We strutted over to the bar, still playing it cool, and were met by the Manager, a very sweet girl who gave us a broad smile and said "Hi ladies, come this way, I've chosen you a table near the dancefloor and away from the doors so it's a bit warmer".
Of all the lows, this may have been the worst.
We soon recovered our spirits, sampling the bar's complimentary 'bubbles', mysterious bright green shots and assorted pitchers, and by midnight, as the music took off (by which I mean, turned into mainly songs I'd heard of), I was bursting with birthday spirit. Smoke machine: Check. Strobe lights: Check. Birthday shout-out from the DJ: Checkity Check. That's the thing about me, I'm pretty easily pleased. I love feeling my heart soar as a familiar beat kicks in, everyone's arms go in the air, and it feels for that moment as though the whole place is completely alive. Hey, I love my role as a mother and wife, but I also love the way music can completely strip everything away and I'm back to just being me. Me at my very core. Me at my cheesy-music-loving best. It's actually better than dancing as a teenager or 20-something, because in those years there was so much self-consciousness, so much pre-occupation with looking good. Now, it's just about me, having a ball. Peering through the smoke at my Mummy friends, I sensed it was the same for them. And I loved them all the more for it. Happy November, ladies. We're still cool!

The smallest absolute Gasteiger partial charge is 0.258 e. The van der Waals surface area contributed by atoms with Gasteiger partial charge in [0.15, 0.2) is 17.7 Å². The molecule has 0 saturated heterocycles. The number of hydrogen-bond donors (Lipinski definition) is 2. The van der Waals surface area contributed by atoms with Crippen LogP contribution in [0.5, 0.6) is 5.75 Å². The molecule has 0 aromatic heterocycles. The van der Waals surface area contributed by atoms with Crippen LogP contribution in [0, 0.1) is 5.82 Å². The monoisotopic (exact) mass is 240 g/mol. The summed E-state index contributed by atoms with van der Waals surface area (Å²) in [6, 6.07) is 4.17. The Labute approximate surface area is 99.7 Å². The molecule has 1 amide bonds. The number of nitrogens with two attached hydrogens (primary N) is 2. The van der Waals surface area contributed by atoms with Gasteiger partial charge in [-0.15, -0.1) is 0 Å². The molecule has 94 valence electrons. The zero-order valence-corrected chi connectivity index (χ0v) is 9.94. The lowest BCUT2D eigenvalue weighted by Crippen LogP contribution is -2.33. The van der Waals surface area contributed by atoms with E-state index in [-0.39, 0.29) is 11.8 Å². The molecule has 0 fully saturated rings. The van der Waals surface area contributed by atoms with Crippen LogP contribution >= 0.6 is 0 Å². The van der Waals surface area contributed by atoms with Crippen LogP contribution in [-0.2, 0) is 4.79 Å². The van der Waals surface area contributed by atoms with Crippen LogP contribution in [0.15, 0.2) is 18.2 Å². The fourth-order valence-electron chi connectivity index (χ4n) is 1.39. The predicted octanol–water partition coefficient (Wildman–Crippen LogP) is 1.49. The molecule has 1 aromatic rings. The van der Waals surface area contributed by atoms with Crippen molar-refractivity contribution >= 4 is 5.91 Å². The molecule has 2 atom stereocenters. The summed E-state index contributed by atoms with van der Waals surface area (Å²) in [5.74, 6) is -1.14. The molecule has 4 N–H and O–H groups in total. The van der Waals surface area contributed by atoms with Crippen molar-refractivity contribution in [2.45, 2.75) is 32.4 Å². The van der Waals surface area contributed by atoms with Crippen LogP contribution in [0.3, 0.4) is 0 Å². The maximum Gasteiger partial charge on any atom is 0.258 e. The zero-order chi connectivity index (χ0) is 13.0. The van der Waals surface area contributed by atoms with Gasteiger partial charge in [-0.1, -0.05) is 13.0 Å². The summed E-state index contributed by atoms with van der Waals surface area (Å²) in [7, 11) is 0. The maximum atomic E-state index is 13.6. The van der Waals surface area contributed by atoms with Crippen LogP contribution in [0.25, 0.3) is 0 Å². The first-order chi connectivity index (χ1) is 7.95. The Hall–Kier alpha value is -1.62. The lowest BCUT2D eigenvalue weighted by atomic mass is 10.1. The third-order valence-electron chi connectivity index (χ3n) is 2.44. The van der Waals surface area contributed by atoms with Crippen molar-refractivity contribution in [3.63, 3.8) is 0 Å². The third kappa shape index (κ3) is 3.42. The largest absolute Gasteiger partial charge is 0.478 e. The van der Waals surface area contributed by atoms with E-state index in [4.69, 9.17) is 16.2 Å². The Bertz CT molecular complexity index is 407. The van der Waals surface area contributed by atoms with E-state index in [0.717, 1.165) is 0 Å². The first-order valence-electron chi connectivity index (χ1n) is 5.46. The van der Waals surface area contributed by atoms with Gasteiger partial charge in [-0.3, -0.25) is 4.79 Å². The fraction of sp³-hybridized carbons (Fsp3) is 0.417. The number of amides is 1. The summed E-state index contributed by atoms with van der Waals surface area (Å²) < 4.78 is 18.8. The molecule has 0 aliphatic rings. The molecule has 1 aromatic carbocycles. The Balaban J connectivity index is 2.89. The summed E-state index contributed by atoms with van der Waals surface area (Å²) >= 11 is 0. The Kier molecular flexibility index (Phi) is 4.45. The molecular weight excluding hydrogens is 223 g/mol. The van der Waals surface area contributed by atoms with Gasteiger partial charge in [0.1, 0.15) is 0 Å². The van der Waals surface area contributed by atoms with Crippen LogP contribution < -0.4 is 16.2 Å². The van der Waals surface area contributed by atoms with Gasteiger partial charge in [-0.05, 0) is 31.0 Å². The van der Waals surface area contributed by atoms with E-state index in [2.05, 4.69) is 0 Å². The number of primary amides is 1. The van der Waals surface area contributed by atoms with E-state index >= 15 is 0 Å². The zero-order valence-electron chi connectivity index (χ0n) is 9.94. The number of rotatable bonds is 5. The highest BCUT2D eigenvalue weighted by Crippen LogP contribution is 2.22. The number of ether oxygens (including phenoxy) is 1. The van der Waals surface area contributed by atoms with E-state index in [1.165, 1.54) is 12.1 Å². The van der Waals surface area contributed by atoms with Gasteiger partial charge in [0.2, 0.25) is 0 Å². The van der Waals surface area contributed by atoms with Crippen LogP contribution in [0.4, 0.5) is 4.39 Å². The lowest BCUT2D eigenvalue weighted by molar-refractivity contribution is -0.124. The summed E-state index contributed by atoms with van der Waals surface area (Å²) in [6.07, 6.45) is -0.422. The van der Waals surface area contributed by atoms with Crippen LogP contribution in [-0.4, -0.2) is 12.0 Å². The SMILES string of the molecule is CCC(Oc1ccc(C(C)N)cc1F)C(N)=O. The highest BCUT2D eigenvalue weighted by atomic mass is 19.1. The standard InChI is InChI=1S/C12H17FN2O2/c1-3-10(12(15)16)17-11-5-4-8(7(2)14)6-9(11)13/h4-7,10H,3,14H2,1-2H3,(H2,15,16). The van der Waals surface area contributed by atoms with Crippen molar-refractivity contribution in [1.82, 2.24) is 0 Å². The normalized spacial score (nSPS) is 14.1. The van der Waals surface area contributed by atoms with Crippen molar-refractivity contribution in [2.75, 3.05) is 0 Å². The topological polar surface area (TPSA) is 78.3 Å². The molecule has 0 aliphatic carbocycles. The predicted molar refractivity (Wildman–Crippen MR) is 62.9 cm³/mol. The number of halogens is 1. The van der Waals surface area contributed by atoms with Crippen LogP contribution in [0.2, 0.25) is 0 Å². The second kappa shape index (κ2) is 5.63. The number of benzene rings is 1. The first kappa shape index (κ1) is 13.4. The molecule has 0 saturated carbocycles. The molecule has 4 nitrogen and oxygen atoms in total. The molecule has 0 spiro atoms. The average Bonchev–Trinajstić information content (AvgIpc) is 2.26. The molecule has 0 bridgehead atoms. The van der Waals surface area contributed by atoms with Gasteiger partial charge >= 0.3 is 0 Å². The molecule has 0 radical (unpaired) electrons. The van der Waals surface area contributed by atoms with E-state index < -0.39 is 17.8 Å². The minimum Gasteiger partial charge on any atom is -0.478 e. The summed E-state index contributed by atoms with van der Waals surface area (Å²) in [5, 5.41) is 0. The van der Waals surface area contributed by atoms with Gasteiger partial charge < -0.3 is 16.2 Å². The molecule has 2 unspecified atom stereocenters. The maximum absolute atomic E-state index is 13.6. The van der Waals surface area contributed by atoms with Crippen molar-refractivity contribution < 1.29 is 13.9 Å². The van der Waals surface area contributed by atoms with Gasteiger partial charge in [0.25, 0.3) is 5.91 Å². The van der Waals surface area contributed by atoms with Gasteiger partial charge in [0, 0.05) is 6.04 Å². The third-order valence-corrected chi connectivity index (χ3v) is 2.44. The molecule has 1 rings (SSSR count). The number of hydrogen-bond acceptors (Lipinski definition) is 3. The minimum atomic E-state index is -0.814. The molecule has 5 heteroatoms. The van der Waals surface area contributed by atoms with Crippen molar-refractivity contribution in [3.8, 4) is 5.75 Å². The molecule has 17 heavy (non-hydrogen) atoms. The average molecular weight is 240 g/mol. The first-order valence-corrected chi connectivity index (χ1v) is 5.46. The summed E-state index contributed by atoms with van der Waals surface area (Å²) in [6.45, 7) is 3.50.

Posted by Me at 04:51
Friday, 18 October 2013
Well, here we are again, dear friends. It's been a while, but this time I've got a pretty good reason. I hit a rich vein on the writing front and managed to properly put fingers to keyboard and get my TV script written. Sure, it's still got a long way to go, but it exists. It is a thing. A thing that popped into my head around 2 years ago, and now exists on paper and on screen. Well, on my laptop screen. As for the TV screen, let's see.